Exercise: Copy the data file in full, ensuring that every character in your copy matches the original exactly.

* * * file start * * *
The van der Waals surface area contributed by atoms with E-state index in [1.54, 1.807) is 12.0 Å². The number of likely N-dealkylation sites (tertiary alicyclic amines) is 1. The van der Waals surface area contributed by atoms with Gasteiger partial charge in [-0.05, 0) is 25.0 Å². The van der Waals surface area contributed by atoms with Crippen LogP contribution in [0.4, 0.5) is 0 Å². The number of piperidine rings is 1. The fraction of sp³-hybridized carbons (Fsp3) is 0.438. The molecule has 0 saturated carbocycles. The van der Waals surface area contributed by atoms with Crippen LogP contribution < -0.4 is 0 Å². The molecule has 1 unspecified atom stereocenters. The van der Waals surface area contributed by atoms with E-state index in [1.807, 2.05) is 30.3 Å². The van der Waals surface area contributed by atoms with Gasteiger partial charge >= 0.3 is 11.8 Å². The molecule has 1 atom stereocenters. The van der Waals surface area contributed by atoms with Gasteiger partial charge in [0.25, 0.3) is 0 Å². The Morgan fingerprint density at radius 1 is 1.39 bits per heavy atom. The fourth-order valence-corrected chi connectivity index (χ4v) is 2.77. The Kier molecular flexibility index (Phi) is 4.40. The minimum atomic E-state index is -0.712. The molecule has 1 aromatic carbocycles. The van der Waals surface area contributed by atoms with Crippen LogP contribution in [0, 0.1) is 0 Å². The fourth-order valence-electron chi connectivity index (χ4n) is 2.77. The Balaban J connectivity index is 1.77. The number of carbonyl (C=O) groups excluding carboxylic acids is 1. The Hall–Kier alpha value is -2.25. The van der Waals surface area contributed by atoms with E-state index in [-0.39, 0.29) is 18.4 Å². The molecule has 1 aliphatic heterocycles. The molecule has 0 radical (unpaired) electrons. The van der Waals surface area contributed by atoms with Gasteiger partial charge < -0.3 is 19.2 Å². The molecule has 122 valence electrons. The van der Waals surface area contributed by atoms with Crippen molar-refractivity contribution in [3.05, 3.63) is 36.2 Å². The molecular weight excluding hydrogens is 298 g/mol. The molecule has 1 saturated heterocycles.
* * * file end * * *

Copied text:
The van der Waals surface area contributed by atoms with E-state index in [1.54, 1.807) is 12.0 Å². The number of likely N-dealkylation sites (tertiary alicyclic amines) is 1. The van der Waals surface area contributed by atoms with Gasteiger partial charge in [-0.05, 0) is 25.0 Å². The van der Waals surface area contributed by atoms with Crippen LogP contribution in [0.4, 0.5) is 0 Å². The number of piperidine rings is 1. The fraction of sp³-hybridized carbons (Fsp3) is 0.438. The molecule has 0 saturated carbocycles. The van der Waals surface area contributed by atoms with Crippen LogP contribution < -0.4 is 0 Å². The molecule has 1 unspecified atom stereocenters. The van der Waals surface area contributed by atoms with E-state index in [1.807, 2.05) is 30.3 Å². The van der Waals surface area contributed by atoms with Gasteiger partial charge >= 0.3 is 11.8 Å². The molecule has 1 atom stereocenters. The van der Waals surface area contributed by atoms with Gasteiger partial charge in [0.25, 0.3) is 0 Å². The Morgan fingerprint density at radius 1 is 1.39 bits per heavy atom. The fourth-order valence-corrected chi connectivity index (χ4v) is 2.77. The Kier molecular flexibility index (Phi) is 4.40. The minimum atomic E-state index is -0.712. The molecule has 1 aromatic carbocycles. The van der Waals surface area contributed by atoms with Crippen LogP contribution in [0, 0.1) is 0 Å². The fourth-order valence-electron chi connectivity index (χ4n) is 2.77. The Balaban J connectivity index is 1.77. The number of carbonyl (C=O) groups excluding carboxylic acids is 1. The Hall–Kier alpha value is -2.25. The van der Waals surface area contributed by atoms with E-state index in [-0.39, 0.29) is 18.4 Å². The molecule has 1 aliphatic heterocycles. The molecule has 0 radical (unpaired) electrons. The van der Waals surface area contributed by atoms with Gasteiger partial charge < -0.3 is 19.2 Å². The molecule has 122 valence electrons. The van der Waals surface area contributed by atoms with Crippen molar-refractivity contribution in [3.05, 3.63) is 36.2 Å². The molecular weight excluding hydrogens is 298 g/mol. The molecule has 1 saturated heterocycles.